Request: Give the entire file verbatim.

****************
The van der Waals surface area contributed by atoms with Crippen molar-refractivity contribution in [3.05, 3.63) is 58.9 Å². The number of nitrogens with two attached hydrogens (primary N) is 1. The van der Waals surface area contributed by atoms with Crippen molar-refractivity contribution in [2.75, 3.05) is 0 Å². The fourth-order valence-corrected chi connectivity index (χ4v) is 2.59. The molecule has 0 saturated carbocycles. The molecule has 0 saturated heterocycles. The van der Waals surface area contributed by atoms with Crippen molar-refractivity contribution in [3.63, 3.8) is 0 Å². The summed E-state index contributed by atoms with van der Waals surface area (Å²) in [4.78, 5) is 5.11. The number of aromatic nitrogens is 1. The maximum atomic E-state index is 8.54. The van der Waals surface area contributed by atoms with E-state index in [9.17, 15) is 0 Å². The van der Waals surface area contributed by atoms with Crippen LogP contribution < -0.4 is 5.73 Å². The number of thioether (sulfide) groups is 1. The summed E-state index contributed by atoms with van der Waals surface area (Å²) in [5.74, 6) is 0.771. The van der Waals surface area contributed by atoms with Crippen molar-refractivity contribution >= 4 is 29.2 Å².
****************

The van der Waals surface area contributed by atoms with Crippen molar-refractivity contribution in [3.05, 3.63) is 58.9 Å². The number of nitrogens with two attached hydrogens (primary N) is 1. The van der Waals surface area contributed by atoms with Crippen molar-refractivity contribution in [2.75, 3.05) is 0 Å². The fourth-order valence-corrected chi connectivity index (χ4v) is 2.59. The molecule has 0 saturated carbocycles. The molecule has 0 saturated heterocycles. The van der Waals surface area contributed by atoms with Crippen molar-refractivity contribution in [3.63, 3.8) is 0 Å². The summed E-state index contributed by atoms with van der Waals surface area (Å²) in [4.78, 5) is 5.11. The number of aromatic nitrogens is 1. The maximum atomic E-state index is 8.54. The van der Waals surface area contributed by atoms with E-state index in [9.17, 15) is 0 Å². The van der Waals surface area contributed by atoms with Crippen LogP contribution < -0.4 is 5.73 Å². The number of thioether (sulfide) groups is 1. The summed E-state index contributed by atoms with van der Waals surface area (Å²) in [5.74, 6) is 0.771. The van der Waals surface area contributed by atoms with Crippen molar-refractivity contribution >= 4 is 29.2 Å².